• Available credit cards or home equity loans
  • Potential for higher earnings on less liquid
    accounts
  • Stability of income
  • Track the trend and if going down--make changes

12
The Five Cs of Credit
  • Character
  • Capacity
  • Capital
  • Collateral
  • Conditions

13
Factors That Determine Creditworthiness
  • Annual income
  • Length of time at current residence
  • Length of time at current job
  • Type of residence
  • Age
  • Employment

14
Factors That Determine Creditworthiness (contd)
  • Number of bank accounts
  • Number of credit cards
  • If you have a telephone
  • Credit history
  • Note All the factors provide information
    historically linked with individuals that are
    good credit risks.

15
An example of credit today
  • Individual wants to purchase a home with a sales
    price of 300k and they need to borrow funds from
    a financial institution to purchase the home.
  • For this example, an 80 loan to value would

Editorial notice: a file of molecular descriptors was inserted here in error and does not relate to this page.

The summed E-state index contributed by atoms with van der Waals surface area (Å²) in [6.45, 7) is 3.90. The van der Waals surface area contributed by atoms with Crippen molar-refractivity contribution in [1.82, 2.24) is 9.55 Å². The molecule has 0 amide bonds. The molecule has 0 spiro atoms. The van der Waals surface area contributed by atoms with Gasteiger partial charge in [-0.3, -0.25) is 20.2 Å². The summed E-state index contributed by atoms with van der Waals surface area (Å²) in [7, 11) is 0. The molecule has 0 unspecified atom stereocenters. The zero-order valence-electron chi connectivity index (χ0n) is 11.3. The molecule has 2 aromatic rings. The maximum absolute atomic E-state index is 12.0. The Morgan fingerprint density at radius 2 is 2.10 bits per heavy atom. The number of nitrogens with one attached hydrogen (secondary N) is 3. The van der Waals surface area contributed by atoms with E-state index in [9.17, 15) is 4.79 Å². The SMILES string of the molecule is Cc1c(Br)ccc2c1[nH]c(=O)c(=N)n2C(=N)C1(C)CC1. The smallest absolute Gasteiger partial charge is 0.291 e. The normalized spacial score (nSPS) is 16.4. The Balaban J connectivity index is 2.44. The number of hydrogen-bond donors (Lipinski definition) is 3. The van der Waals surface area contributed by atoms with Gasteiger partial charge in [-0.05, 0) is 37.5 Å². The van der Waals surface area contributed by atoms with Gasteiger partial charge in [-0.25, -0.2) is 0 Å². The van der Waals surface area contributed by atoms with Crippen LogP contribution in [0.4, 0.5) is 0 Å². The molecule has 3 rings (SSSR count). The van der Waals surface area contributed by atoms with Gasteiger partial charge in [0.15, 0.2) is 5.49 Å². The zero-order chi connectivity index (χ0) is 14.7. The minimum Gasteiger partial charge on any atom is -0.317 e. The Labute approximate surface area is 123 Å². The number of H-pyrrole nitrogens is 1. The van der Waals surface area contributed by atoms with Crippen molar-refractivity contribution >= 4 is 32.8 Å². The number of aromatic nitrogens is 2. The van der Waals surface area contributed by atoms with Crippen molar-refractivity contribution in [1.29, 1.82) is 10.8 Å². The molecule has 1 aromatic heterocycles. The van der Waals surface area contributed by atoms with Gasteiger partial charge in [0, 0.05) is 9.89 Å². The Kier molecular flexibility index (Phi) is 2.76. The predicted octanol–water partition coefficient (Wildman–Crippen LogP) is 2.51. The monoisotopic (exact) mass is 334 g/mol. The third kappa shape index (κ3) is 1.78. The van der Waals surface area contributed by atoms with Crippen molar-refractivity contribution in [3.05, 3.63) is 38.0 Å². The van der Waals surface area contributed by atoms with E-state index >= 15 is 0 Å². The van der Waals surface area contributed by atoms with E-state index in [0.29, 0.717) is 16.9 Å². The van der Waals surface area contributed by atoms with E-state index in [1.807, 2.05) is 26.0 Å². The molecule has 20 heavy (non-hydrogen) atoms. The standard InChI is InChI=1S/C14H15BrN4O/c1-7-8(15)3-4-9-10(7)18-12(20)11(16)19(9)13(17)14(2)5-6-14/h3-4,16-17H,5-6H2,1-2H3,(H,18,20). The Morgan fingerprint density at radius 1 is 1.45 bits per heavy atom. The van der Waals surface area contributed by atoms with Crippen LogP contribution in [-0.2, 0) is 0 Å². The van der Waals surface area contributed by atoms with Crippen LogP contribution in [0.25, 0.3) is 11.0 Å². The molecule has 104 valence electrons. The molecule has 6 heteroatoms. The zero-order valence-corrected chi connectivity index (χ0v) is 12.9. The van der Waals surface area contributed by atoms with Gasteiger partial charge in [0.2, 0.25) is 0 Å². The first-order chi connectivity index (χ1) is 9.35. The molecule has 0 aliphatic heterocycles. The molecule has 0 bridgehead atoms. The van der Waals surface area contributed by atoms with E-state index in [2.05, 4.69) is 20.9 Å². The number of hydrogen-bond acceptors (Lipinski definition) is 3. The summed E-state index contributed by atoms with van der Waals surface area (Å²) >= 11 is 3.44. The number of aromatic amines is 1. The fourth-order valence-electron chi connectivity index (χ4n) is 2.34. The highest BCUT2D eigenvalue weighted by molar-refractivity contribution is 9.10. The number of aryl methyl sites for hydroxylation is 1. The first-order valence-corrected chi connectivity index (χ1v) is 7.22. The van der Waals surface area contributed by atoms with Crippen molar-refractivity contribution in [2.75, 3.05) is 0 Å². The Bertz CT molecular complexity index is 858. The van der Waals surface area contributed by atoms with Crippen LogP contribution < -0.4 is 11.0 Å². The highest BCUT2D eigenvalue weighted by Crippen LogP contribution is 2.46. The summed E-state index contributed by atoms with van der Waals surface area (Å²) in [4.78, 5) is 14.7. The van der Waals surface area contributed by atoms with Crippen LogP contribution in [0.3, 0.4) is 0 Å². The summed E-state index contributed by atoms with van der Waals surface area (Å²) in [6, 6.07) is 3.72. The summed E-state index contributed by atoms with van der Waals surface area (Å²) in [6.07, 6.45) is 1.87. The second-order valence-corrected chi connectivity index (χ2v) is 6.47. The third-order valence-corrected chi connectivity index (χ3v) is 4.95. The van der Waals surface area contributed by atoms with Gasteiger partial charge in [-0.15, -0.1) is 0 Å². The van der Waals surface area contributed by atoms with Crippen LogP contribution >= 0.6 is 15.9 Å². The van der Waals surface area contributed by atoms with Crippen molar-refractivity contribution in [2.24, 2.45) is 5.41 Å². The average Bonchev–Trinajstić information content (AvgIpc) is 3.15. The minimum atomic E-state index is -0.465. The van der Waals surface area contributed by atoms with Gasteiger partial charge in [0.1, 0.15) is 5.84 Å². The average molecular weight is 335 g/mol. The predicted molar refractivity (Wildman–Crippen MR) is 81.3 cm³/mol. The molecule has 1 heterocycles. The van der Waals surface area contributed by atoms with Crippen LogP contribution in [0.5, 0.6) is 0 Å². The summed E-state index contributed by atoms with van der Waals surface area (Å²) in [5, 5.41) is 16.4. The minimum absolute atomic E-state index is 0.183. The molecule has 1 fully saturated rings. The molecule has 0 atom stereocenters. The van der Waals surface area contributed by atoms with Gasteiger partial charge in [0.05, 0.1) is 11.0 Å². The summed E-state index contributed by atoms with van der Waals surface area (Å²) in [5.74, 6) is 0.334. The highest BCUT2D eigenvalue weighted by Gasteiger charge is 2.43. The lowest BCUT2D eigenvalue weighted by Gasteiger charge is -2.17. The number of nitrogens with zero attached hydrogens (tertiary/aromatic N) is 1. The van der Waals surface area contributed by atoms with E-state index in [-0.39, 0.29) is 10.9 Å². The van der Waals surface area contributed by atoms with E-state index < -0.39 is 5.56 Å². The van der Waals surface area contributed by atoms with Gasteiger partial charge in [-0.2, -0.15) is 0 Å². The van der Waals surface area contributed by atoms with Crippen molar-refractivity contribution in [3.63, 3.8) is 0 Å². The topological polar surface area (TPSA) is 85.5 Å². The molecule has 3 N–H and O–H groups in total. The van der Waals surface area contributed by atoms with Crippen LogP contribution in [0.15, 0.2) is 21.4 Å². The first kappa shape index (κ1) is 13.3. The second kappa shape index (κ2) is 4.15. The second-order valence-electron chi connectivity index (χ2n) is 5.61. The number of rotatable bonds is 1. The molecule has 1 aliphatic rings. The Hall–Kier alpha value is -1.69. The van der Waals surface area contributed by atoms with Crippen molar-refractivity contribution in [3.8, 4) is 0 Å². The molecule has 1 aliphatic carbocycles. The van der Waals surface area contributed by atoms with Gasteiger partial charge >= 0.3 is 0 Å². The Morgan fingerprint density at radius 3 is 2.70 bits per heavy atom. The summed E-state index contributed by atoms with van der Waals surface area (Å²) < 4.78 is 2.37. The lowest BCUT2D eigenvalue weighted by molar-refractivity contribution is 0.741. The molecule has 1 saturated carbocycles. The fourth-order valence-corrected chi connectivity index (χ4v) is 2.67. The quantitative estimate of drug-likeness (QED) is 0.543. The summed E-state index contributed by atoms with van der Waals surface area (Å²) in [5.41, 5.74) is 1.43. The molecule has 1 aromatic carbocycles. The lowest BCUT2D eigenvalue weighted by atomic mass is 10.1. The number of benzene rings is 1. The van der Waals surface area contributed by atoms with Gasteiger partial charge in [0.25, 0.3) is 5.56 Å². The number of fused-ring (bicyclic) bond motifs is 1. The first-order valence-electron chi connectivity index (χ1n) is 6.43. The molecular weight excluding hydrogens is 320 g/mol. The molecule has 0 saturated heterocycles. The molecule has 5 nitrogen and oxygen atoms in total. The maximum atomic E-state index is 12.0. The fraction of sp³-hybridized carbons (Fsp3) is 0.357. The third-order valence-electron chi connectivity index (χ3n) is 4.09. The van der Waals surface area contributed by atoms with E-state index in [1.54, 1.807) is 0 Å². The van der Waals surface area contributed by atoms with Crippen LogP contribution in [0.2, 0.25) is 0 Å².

mean that the individual would have a 60k down
    payment and a 240k loan amount. The information
    below is for a 30-year fixed loan at 6 interest
    and depicts the increase in monthly payment
  • 80 Loan to Value (LTV) 240k loan
  • Credit Score 700-720 additional .25 in rate
    (38.80/month)
  • Credit Score 720-740  additional .125 in rate
    (19.35/month)
  • If LTV 75 or below 225k loan
  • Credit Score 700-740 additional .125 in rate
    (18.13/month)
  • Score 740  No change
  • If LTV higher than 80 270k loan (10 down
    payment)
  • Credit Score 700-740 additional .375-.5 in
    rate (65.66/mo. to 87.79/mo)
  • Credit Score 740 additional .125 in rate